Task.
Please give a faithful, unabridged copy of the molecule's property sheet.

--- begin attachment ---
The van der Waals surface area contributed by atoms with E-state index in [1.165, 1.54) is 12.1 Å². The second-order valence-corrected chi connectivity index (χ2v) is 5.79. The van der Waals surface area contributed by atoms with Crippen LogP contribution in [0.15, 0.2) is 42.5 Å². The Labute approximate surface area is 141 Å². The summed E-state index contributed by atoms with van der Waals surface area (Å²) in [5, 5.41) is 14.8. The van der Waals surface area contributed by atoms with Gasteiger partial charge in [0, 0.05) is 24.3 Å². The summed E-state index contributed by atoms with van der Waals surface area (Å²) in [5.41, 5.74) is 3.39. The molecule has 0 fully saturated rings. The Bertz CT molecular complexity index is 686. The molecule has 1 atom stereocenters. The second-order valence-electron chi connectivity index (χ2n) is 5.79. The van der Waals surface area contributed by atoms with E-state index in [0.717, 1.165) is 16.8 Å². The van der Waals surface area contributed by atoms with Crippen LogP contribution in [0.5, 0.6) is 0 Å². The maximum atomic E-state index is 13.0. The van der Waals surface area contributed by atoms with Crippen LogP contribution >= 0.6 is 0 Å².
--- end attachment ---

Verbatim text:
The van der Waals surface area contributed by atoms with E-state index in [1.165, 1.54) is 12.1 Å². The second-order valence-corrected chi connectivity index (χ2v) is 5.79. The van der Waals surface area contributed by atoms with Crippen LogP contribution in [0.15, 0.2) is 42.5 Å². The Labute approximate surface area is 141 Å². The summed E-state index contributed by atoms with van der Waals surface area (Å²) in [5, 5.41) is 14.8. The van der Waals surface area contributed by atoms with Gasteiger partial charge in [0, 0.05) is 24.3 Å². The summed E-state index contributed by atoms with van der Waals surface area (Å²) in [5.41, 5.74) is 3.39. The molecule has 0 fully saturated rings. The Bertz CT molecular complexity index is 686. The molecule has 1 atom stereocenters. The second-order valence-electron chi connectivity index (χ2n) is 5.79. The van der Waals surface area contributed by atoms with E-state index in [0.717, 1.165) is 16.8 Å². The van der Waals surface area contributed by atoms with Crippen LogP contribution in [0.5, 0.6) is 0 Å². The maximum atomic E-state index is 13.0. The van der Waals surface area contributed by atoms with Crippen LogP contribution >= 0.6 is 0 Å².